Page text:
The story of the Cairo Ganizah is the untold – amazing and adventurous — story of the Judeo-Arabic civilization…
By Stacey Dresner ~
SPRINGFIELD – “Indiana Jones meets the DaVinci Code in an Old Egyptian Synagogue.”
That is one description of “Sacred Treasure: The Cairo Genizah, The Amazing Discoveries of Forgotten Jewish History in an Egyptian Synagogue Attic,” written by Rabbi Mark Glickman and published by Jewish Lights Publishing in 2011.
A genizah, Hebrew for “hiding place,” is a depository for sacred Hebrew books that are no longer usable. Since they could not be thrown out because they may have contained God’s name, these documents, were stored in a genizah, usually in the basements or attics of synagogues.
The Cairo Geniza is a collection of more than 280,000 Jewish manuscript fragments found in the genizah or storeroom of the Ben Ezra Synagogue in Old Cairo, Egypt. While discovered by several people over the last few centuries, Glickman’s book tells of Solomon Schechter’s arrival at the Cairo Genizah in 1896 and his discovery of the importance and magnitude of the cache of Jewish documents.
Glickman is the spiritual leader of Congregation Kol Ami, in Woodinville, Wash. and of Congregation Kol Shalom, on Bainbridge Island, Wash. He is a regular religion columnist for the Seattle Times.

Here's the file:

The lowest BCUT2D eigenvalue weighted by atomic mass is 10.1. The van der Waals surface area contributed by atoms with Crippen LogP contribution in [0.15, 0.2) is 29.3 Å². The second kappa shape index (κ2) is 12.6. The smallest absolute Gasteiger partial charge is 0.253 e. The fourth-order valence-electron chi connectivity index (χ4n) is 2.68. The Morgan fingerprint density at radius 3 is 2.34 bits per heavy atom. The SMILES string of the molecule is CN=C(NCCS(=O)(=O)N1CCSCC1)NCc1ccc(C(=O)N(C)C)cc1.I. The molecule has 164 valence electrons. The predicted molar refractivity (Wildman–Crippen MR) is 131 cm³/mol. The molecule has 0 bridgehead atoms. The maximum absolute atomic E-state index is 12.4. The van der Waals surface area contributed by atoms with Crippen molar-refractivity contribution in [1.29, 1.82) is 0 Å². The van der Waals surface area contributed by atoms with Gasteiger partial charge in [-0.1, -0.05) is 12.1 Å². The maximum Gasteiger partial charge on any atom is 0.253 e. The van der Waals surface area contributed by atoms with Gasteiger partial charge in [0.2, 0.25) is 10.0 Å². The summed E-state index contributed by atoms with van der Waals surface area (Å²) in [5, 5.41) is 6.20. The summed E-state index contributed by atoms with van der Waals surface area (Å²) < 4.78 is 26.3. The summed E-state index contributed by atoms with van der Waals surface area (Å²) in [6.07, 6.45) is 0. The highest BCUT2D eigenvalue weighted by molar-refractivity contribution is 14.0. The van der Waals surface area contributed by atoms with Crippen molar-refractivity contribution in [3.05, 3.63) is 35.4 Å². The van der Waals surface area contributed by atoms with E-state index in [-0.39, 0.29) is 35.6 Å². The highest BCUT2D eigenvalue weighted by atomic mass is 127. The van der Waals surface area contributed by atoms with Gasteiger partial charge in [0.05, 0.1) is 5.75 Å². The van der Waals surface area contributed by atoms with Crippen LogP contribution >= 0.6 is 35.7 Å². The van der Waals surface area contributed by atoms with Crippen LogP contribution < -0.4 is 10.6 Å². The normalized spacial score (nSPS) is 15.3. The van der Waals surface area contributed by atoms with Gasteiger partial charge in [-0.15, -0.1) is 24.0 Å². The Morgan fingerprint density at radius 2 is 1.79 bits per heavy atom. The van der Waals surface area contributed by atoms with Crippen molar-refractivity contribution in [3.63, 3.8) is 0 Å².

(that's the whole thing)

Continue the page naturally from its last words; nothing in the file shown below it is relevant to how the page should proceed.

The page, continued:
On Jan. 1, 2000, the Tacoma News Tribune named Rabbi Glickman one of the “20 People to Watch for the Century.” He lives in Woodinville, Wash.
He recently spoke to the Ledger about his book.
Q: A press release about your book calls it “Indiana Jones Meets the DaVinci Code in an Old Egyptian Synagogue.” Was it your intention to make history come alive as a sort of adventure story?
A: The story of the Cairo Genizah, particularly the modern story of the Cairo Genizah, is a story of discovery, adventure and the uncovering of a world that to a large extent had previously been unknown, namely the world of Judeo-Arabic civilization.
Q: Solomon Schechter is the “lead character” of your book. What is his role?
A: Solomon Schechter brought the Genizah to the attention of the western world. This was a pile of scraps that had been stored in the attic chamber in the Ben Ezra Synagogue for centuries. To the locals, it was, to a great extent, just junk. Certain Westerners had peeked into the Genizah and taken note of it, but it wasn’t until Solomon Schechter visited Cairo and saw the Genizah’s priceless trove of literary and scholarly treasures for himself that people really became fully aware of its significance.
Q: These were not just religious items, but all kinds of written materials?
A: Yes, all kinds of written material. There were religious documents; there were Torah scrolls and biblical passages and pages of Talmud. And there were also court records and medical documents and business receipts, children’s school books and love letters – anything and everything that documented the daily lives of the Jews and Muslims living in this medieval society.
Q: From what time period are all of these things?
A: The hey-day of the Genizah was from 949 to 1250. Most of the material in it was from medieval times. But there were documents that date back to the fifth century or so, and its most recent document had been written in 1899. So it really spanned history.
Q: Where are all of the contents of the Genizah today? Are any documents still there?